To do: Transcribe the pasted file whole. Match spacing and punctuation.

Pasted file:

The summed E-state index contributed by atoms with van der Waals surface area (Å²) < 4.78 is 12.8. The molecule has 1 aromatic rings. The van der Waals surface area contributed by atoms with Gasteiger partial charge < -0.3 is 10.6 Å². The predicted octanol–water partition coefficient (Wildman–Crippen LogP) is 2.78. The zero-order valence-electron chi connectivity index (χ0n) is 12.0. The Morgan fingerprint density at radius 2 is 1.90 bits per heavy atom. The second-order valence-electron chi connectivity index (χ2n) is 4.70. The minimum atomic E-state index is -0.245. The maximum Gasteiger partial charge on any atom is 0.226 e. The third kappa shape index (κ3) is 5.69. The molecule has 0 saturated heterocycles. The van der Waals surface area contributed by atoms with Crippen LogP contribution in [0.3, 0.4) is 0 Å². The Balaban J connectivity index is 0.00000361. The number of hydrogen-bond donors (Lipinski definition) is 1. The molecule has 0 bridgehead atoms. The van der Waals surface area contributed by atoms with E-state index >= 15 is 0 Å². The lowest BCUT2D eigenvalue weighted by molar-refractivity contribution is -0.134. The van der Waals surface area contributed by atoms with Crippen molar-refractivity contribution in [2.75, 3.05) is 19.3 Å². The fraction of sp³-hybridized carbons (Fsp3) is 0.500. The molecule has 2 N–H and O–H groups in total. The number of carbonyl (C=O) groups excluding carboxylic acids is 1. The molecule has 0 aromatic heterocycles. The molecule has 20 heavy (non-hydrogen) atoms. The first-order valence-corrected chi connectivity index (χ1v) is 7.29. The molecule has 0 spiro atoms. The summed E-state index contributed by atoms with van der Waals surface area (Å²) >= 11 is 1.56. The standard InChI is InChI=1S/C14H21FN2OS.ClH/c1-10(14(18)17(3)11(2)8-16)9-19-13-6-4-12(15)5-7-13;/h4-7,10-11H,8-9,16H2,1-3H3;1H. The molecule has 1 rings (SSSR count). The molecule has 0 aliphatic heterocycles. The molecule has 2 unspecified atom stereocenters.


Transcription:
The summed E-state index contributed by atoms with van der Waals surface area (Å²) < 4.78 is 12.8. The molecule has 1 aromatic rings. The van der Waals surface area contributed by atoms with Gasteiger partial charge < -0.3 is 10.6 Å². The predicted octanol–water partition coefficient (Wildman–Crippen LogP) is 2.78. The zero-order valence-electron chi connectivity index (χ0n) is 12.0. The Morgan fingerprint density at radius 2 is 1.90 bits per heavy atom. The second-order valence-electron chi connectivity index (χ2n) is 4.70. The minimum atomic E-state index is -0.245. The maximum Gasteiger partial charge on any atom is 0.226 e. The third kappa shape index (κ3) is 5.69. The molecule has 0 saturated heterocycles. The van der Waals surface area contributed by atoms with Crippen LogP contribution in [0.3, 0.4) is 0 Å². The Balaban J connectivity index is 0.00000361. The number of hydrogen-bond donors (Lipinski definition) is 1. The molecule has 0 bridgehead atoms. The van der Waals surface area contributed by atoms with E-state index >= 15 is 0 Å². The lowest BCUT2D eigenvalue weighted by molar-refractivity contribution is -0.134. The van der Waals surface area contributed by atoms with Crippen molar-refractivity contribution in [2.75, 3.05) is 19.3 Å². The fraction of sp³-hybridized carbons (Fsp3) is 0.500. The molecule has 2 N–H and O–H groups in total. The number of carbonyl (C=O) groups excluding carboxylic acids is 1. The molecule has 0 aromatic heterocycles. The molecule has 20 heavy (non-hydrogen) atoms. The first-order valence-corrected chi connectivity index (χ1v) is 7.29. The molecule has 0 spiro atoms. The summed E-state index contributed by atoms with van der Waals surface area (Å²) >= 11 is 1.56. The standard InChI is InChI=1S/C14H21FN2OS.ClH/c1-10(14(18)17(3)11(2)8-16)9-19-13-6-4-12(15)5-7-13;/h4-7,10-11H,8-9,16H2,1-3H3;1H. The molecule has 1 rings (SSSR count). The molecule has 0 aliphatic heterocycles. The molecule has 2 unspecified atom stereocenters.